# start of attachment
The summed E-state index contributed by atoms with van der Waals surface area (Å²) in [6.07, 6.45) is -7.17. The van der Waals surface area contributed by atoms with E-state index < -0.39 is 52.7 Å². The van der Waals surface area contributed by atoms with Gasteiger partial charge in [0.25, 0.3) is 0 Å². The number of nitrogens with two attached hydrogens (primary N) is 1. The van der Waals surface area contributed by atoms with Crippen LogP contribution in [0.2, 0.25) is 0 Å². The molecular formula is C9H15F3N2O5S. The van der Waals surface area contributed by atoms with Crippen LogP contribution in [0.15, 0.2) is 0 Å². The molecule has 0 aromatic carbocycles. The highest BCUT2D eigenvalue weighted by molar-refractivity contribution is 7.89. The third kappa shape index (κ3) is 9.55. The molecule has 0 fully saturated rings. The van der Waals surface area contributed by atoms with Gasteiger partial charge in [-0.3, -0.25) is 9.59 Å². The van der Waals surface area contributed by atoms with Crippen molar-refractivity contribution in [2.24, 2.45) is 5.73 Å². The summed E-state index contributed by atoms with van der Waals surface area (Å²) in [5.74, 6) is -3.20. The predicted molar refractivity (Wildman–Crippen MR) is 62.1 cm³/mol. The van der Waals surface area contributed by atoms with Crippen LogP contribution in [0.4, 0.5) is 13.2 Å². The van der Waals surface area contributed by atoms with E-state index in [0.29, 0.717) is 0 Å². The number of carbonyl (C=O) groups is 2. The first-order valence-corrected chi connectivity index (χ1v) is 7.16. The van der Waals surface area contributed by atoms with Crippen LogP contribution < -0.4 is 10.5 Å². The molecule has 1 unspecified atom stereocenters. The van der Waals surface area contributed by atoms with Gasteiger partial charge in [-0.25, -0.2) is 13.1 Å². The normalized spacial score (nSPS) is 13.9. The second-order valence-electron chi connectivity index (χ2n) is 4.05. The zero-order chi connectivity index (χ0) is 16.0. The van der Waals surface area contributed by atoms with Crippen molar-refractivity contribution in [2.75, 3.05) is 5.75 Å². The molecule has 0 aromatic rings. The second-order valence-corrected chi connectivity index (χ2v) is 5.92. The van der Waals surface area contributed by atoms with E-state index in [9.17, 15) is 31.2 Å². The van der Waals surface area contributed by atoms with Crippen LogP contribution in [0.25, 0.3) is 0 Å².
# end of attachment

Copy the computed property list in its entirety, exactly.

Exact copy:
The summed E-state index contributed by atoms with van der Waals surface area (Å²) in [6.07, 6.45) is -7.17. The van der Waals surface area contributed by atoms with E-state index < -0.39 is 52.7 Å². The van der Waals surface area contributed by atoms with Gasteiger partial charge in [0.25, 0.3) is 0 Å². The number of nitrogens with two attached hydrogens (primary N) is 1. The van der Waals surface area contributed by atoms with Crippen LogP contribution in [0.2, 0.25) is 0 Å². The molecular formula is C9H15F3N2O5S. The van der Waals surface area contributed by atoms with Crippen LogP contribution in [0.15, 0.2) is 0 Å². The molecule has 0 aromatic carbocycles. The highest BCUT2D eigenvalue weighted by molar-refractivity contribution is 7.89. The third kappa shape index (κ3) is 9.55. The molecule has 0 fully saturated rings. The van der Waals surface area contributed by atoms with Gasteiger partial charge in [-0.3, -0.25) is 9.59 Å². The van der Waals surface area contributed by atoms with Crippen molar-refractivity contribution in [2.24, 2.45) is 5.73 Å². The summed E-state index contributed by atoms with van der Waals surface area (Å²) in [5.74, 6) is -3.20. The predicted molar refractivity (Wildman–Crippen MR) is 62.1 cm³/mol. The van der Waals surface area contributed by atoms with Crippen LogP contribution in [0.4, 0.5) is 13.2 Å². The van der Waals surface area contributed by atoms with E-state index in [0.29, 0.717) is 0 Å². The number of carbonyl (C=O) groups is 2. The first-order valence-corrected chi connectivity index (χ1v) is 7.16. The van der Waals surface area contributed by atoms with Crippen LogP contribution < -0.4 is 10.5 Å². The molecule has 1 unspecified atom stereocenters. The van der Waals surface area contributed by atoms with Gasteiger partial charge in [-0.25, -0.2) is 13.1 Å². The normalized spacial score (nSPS) is 13.9. The second-order valence-electron chi connectivity index (χ2n) is 4.05. The zero-order chi connectivity index (χ0) is 16.0. The van der Waals surface area contributed by atoms with Crippen molar-refractivity contribution in [2.75, 3.05) is 5.75 Å². The molecule has 0 aromatic rings. The second-order valence-corrected chi connectivity index (χ2v) is 5.92. The van der Waals surface area contributed by atoms with E-state index in [9.17, 15) is 31.2 Å². The van der Waals surface area contributed by atoms with Crippen LogP contribution in [0.25, 0.3) is 0 Å².